Late trains and keeping the faith

Posted by Justin Franz
on Wednesday, March 22, 2017

The scene from Justin's six-hour late Empire Builder. Photo by Justin Franz.
After an eventful weekend at Winterail in Oregon, I rolled into Whitefish, Mont., on the Empire Builder Monday afternoon, 6 hours and 41 minutes late. Unlike Assistant Editor Brian Schmidt, I didn’t give up hope on Amtrak’s ability to get me home.

Ironically, it had actually been Brian’s idea in to take the train when we first started planning this trip a few months back. A few years ago, when my fiancée was in graduate school in Oregon, I was a regular aboard the Empire Builder, thanks to the fact that I could get on here in Whitefish and arrive at my destination in the morning. No long security lines, no cramped seats, no problem. But when the Builder’s on-time performance began to falter dramatically back in 2014, I started to fly more. Sure, I wasn’t being lulled to sleep by the rhythm of the rails, but it was hard to beat a short flight that was almost always on time.

So when Brian mentioned he was going to take a sleeper back to Wisconsin, I decided I would too, not just because I hadn’t ridden the Builder in a while but because I had never gotten a roomette on Amtrak. It’ll be fun, Brian said, a few weeks before our trip.

But last Sunday morning, Brian’s tune had changed dramatically. We were never going to get home on Amtrak, he said, and if we did it would be on a bus. Just a few days earlier, multiple washouts on BNSF Railway in Idaho had shuttered the Northern Transcon and it was starting to look like the Empire Builder wouldn’t be running east anytime soon. Brian quickly booked a plane ticket home for Monday. I too was having second thoughts and briefly looked at flights but unless we drove straight to the airport that moment (and paid $600), the earliest I could get back to Whitefish was Monday night. I decided to stick it out; even if the train was replaced with a bus, I’d still get home on time for work Monday morning.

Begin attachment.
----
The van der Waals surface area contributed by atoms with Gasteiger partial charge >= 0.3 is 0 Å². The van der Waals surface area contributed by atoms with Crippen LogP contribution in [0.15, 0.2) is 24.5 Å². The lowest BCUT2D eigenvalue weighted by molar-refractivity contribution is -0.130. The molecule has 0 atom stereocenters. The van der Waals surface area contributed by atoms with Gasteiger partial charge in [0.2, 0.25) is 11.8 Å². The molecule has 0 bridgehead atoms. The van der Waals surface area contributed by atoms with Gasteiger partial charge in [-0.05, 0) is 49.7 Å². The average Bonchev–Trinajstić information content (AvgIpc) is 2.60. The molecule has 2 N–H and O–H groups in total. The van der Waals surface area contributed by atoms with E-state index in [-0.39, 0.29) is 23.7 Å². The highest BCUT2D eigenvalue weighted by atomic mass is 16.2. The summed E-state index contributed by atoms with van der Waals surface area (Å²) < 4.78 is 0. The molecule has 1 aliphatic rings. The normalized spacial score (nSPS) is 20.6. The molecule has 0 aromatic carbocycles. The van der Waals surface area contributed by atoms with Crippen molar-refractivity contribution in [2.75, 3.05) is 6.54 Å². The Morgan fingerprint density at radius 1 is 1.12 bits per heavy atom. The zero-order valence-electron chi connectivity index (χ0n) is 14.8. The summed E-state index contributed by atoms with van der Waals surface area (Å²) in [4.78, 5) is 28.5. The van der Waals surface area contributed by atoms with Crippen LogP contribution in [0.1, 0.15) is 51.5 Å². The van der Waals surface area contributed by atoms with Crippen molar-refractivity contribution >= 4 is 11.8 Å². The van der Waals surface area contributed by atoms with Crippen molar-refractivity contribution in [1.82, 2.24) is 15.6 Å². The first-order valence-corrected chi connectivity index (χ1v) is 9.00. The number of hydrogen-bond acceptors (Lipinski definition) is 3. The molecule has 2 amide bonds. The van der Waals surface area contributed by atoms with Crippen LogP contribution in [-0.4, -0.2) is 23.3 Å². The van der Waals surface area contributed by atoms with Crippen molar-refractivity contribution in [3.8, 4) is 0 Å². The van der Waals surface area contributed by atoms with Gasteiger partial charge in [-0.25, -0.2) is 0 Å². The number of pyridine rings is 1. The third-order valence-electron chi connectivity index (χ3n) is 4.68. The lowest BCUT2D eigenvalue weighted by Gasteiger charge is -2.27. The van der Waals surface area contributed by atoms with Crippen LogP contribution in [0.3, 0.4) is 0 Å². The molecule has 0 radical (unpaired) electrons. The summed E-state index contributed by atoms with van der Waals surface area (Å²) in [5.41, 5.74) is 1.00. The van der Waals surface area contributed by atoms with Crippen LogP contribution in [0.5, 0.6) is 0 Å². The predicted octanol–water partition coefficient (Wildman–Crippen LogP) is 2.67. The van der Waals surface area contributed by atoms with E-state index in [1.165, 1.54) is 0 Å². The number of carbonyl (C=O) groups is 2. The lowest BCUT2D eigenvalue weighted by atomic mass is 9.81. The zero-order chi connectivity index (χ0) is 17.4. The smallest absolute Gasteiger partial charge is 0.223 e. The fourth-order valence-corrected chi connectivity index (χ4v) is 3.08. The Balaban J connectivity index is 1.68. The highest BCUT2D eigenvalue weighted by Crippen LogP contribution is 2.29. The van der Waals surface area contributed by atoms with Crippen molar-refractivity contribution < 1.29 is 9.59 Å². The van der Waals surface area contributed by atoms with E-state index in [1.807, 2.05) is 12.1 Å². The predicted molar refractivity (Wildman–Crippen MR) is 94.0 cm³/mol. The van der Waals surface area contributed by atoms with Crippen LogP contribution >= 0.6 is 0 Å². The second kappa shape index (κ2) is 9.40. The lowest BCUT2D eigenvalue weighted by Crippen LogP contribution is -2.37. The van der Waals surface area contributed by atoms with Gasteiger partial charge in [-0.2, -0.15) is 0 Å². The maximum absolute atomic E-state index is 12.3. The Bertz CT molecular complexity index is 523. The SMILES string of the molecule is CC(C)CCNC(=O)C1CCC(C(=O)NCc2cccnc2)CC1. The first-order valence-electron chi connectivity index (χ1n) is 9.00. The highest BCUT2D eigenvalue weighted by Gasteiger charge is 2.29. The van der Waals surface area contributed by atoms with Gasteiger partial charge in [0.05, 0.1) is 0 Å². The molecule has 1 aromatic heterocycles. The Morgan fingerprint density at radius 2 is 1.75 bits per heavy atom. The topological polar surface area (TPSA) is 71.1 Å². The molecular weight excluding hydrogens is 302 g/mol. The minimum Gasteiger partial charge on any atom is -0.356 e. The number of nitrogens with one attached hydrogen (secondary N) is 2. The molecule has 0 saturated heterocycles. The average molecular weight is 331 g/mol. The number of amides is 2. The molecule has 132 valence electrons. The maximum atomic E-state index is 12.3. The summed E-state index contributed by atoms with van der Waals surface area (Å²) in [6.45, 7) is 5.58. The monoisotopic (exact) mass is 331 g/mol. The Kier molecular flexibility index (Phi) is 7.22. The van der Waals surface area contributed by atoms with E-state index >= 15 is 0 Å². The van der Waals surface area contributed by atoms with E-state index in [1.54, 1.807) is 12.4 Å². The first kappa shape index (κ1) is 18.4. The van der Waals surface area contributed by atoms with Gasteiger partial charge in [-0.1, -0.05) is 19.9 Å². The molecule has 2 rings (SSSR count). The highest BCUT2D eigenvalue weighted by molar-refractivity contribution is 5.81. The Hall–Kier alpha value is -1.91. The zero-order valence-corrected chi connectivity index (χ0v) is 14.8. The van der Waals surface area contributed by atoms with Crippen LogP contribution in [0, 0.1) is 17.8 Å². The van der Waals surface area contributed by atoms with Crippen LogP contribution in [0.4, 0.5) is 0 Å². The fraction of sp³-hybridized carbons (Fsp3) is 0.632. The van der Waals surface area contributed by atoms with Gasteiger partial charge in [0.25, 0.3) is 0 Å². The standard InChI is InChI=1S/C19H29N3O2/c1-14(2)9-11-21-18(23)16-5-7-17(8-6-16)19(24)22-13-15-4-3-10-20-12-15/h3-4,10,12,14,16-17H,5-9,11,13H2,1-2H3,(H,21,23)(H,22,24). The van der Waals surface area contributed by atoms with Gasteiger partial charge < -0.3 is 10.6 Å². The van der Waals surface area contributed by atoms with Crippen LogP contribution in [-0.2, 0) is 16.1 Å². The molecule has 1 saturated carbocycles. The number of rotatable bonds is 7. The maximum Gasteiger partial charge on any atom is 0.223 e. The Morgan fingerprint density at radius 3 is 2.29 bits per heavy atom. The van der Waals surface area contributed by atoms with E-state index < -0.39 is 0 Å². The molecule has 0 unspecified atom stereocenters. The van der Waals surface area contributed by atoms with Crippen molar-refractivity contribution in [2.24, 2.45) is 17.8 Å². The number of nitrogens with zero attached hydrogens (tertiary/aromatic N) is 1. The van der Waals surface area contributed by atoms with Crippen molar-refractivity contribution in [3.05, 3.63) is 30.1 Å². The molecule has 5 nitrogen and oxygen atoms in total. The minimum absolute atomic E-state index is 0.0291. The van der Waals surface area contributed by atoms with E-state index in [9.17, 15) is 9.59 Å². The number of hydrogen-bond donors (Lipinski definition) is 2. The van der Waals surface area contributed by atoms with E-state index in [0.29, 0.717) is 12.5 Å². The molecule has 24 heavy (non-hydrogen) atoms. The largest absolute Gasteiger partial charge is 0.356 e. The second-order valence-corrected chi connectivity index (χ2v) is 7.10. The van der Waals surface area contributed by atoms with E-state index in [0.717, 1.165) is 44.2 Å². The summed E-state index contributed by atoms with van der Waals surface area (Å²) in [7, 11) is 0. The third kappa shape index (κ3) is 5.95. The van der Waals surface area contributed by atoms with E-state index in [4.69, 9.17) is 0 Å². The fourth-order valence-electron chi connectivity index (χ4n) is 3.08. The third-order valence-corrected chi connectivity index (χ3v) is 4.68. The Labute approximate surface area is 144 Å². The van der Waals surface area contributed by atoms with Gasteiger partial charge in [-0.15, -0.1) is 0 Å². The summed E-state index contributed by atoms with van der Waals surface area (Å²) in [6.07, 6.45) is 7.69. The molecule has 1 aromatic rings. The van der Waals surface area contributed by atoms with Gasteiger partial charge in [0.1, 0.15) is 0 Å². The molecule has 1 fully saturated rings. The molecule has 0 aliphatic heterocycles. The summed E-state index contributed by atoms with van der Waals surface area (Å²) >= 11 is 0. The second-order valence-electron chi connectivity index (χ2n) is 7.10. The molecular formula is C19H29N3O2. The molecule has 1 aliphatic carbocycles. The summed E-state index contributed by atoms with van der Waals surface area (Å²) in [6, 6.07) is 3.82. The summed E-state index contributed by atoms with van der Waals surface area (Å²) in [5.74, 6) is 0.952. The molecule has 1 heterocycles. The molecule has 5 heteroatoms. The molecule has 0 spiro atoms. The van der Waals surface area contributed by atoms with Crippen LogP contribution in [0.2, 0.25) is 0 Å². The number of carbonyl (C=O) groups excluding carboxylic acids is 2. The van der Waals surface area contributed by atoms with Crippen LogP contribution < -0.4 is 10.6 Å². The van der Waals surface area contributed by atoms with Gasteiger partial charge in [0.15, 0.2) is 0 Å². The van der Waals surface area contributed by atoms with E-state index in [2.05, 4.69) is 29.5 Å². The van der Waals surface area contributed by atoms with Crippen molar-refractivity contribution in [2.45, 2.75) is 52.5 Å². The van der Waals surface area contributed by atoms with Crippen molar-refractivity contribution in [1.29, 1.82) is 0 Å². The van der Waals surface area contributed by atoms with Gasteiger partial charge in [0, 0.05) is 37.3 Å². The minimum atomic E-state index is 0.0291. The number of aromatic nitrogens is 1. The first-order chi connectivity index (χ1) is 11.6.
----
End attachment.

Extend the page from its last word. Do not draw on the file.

My luck began to turn not long after Brian called Amtrak to cancel his reservation. BNSF announced that the Kootenai Subdivision in Idaho was open again and it looked as if Amtrak would indeed be heading east out of Portland that night. After Brian and I parted ways at the Oregon Rail Heritage Center on Sunday afternoon, I headed downtown to Union Station to learn that the inbound No. 27 had not arrived yet and we wouldn’t be leaving until the train was turned and serviced. Not a problem. After dropping my bags in the Metropolitan Lounge (a perk to having a sleeper reservation) I did some railfanning around town before enjoying a few pints at a local brewery.

Upon returning to the station, the Builder had been turned and was almost ready to go about two hours off the advertised when we were informed that there was a mechanical issue and that it would be another 30 minutes before we departed. That issue was quickly resolved however and shortly after 9 p.m. we were rolling. After enjoying the sights for a little while, I drifted off to sleep as we rolled along the Columbia River Gorge about three hours behind schedule but gaining time.